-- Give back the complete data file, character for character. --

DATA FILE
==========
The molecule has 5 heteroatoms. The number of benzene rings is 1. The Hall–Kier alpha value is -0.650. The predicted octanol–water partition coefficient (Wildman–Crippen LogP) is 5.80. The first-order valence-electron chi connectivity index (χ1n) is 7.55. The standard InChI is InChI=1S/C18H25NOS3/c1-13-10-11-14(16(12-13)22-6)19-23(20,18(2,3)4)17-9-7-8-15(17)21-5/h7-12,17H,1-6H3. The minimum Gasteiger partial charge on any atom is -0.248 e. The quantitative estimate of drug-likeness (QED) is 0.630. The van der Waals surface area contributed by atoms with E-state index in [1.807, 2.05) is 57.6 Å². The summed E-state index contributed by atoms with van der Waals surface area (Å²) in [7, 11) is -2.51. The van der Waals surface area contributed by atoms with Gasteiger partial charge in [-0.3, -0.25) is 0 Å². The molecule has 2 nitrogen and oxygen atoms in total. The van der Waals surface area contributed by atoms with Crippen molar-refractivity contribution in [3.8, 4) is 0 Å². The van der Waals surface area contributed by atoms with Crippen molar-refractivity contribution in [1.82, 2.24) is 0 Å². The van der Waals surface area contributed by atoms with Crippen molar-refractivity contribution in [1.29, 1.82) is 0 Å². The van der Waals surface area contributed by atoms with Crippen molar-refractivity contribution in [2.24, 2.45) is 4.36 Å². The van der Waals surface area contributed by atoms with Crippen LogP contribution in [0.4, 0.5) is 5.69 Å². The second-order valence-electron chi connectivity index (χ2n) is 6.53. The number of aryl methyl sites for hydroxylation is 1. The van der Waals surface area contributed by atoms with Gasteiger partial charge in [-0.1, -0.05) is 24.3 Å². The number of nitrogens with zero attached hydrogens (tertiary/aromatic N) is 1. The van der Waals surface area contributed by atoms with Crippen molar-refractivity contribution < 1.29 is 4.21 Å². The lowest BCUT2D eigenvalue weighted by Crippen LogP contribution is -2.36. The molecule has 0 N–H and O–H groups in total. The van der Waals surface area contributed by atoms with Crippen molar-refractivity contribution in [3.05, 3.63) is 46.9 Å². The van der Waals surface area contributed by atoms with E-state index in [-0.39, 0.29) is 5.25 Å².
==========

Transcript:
The molecule has 5 heteroatoms. The number of benzene rings is 1. The Hall–Kier alpha value is -0.650. The predicted octanol–water partition coefficient (Wildman–Crippen LogP) is 5.80. The first-order valence-electron chi connectivity index (χ1n) is 7.55. The standard InChI is InChI=1S/C18H25NOS3/c1-13-10-11-14(16(12-13)22-6)19-23(20,18(2,3)4)17-9-7-8-15(17)21-5/h7-12,17H,1-6H3. The minimum Gasteiger partial charge on any atom is -0.248 e. The quantitative estimate of drug-likeness (QED) is 0.630. The van der Waals surface area contributed by atoms with E-state index in [1.807, 2.05) is 57.6 Å². The summed E-state index contributed by atoms with van der Waals surface area (Å²) in [7, 11) is -2.51. The van der Waals surface area contributed by atoms with Gasteiger partial charge in [-0.3, -0.25) is 0 Å². The molecule has 2 nitrogen and oxygen atoms in total. The van der Waals surface area contributed by atoms with Crippen molar-refractivity contribution in [3.8, 4) is 0 Å². The van der Waals surface area contributed by atoms with Crippen molar-refractivity contribution in [1.82, 2.24) is 0 Å². The van der Waals surface area contributed by atoms with Crippen molar-refractivity contribution in [1.29, 1.82) is 0 Å². The van der Waals surface area contributed by atoms with Crippen molar-refractivity contribution in [2.24, 2.45) is 4.36 Å². The van der Waals surface area contributed by atoms with Crippen LogP contribution in [0.4, 0.5) is 5.69 Å². The second-order valence-electron chi connectivity index (χ2n) is 6.53. The number of aryl methyl sites for hydroxylation is 1. The van der Waals surface area contributed by atoms with Gasteiger partial charge in [-0.1, -0.05) is 24.3 Å². The number of nitrogens with zero attached hydrogens (tertiary/aromatic N) is 1. The van der Waals surface area contributed by atoms with Crippen molar-refractivity contribution < 1.29 is 4.21 Å². The lowest BCUT2D eigenvalue weighted by Crippen LogP contribution is -2.36. The molecule has 0 N–H and O–H groups in total. The van der Waals surface area contributed by atoms with Crippen molar-refractivity contribution in [3.05, 3.63) is 46.9 Å². The van der Waals surface area contributed by atoms with E-state index in [-0.39, 0.29) is 5.25 Å².